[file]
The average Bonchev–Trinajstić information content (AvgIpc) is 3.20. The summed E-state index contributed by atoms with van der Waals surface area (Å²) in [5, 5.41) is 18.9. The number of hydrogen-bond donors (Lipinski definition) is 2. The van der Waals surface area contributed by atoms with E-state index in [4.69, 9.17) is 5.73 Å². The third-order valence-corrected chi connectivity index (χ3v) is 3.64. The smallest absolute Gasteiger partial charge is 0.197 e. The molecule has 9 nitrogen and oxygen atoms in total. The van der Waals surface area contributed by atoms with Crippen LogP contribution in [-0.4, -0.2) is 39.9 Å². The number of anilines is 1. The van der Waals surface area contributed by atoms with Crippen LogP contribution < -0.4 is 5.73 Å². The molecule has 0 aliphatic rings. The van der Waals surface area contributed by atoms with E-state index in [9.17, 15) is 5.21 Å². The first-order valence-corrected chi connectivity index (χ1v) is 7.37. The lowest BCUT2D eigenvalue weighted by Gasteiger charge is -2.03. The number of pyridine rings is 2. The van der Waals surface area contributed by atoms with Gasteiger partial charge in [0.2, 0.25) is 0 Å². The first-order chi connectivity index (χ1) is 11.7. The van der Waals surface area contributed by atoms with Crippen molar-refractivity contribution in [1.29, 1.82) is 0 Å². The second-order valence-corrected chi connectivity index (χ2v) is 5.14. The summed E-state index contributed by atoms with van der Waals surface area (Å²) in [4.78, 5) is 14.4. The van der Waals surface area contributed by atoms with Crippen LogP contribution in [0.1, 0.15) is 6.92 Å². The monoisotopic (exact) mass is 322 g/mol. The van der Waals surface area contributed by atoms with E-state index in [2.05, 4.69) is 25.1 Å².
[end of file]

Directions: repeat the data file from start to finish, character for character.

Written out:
The average Bonchev–Trinajstić information content (AvgIpc) is 3.20. The summed E-state index contributed by atoms with van der Waals surface area (Å²) in [5, 5.41) is 18.9. The number of hydrogen-bond donors (Lipinski definition) is 2. The van der Waals surface area contributed by atoms with E-state index in [4.69, 9.17) is 5.73 Å². The third-order valence-corrected chi connectivity index (χ3v) is 3.64. The smallest absolute Gasteiger partial charge is 0.197 e. The molecule has 9 nitrogen and oxygen atoms in total. The van der Waals surface area contributed by atoms with Crippen LogP contribution in [-0.4, -0.2) is 39.9 Å². The number of anilines is 1. The van der Waals surface area contributed by atoms with Crippen LogP contribution < -0.4 is 5.73 Å². The molecule has 0 aliphatic rings. The van der Waals surface area contributed by atoms with E-state index in [9.17, 15) is 5.21 Å². The first-order valence-corrected chi connectivity index (χ1v) is 7.37. The lowest BCUT2D eigenvalue weighted by Gasteiger charge is -2.03. The number of pyridine rings is 2. The van der Waals surface area contributed by atoms with Gasteiger partial charge in [0.2, 0.25) is 0 Å². The first-order chi connectivity index (χ1) is 11.7. The van der Waals surface area contributed by atoms with Crippen molar-refractivity contribution in [1.29, 1.82) is 0 Å². The second-order valence-corrected chi connectivity index (χ2v) is 5.14. The summed E-state index contributed by atoms with van der Waals surface area (Å²) in [4.78, 5) is 14.4. The van der Waals surface area contributed by atoms with Crippen LogP contribution in [0.1, 0.15) is 6.92 Å². The monoisotopic (exact) mass is 322 g/mol. The van der Waals surface area contributed by atoms with E-state index in [2.05, 4.69) is 25.1 Å².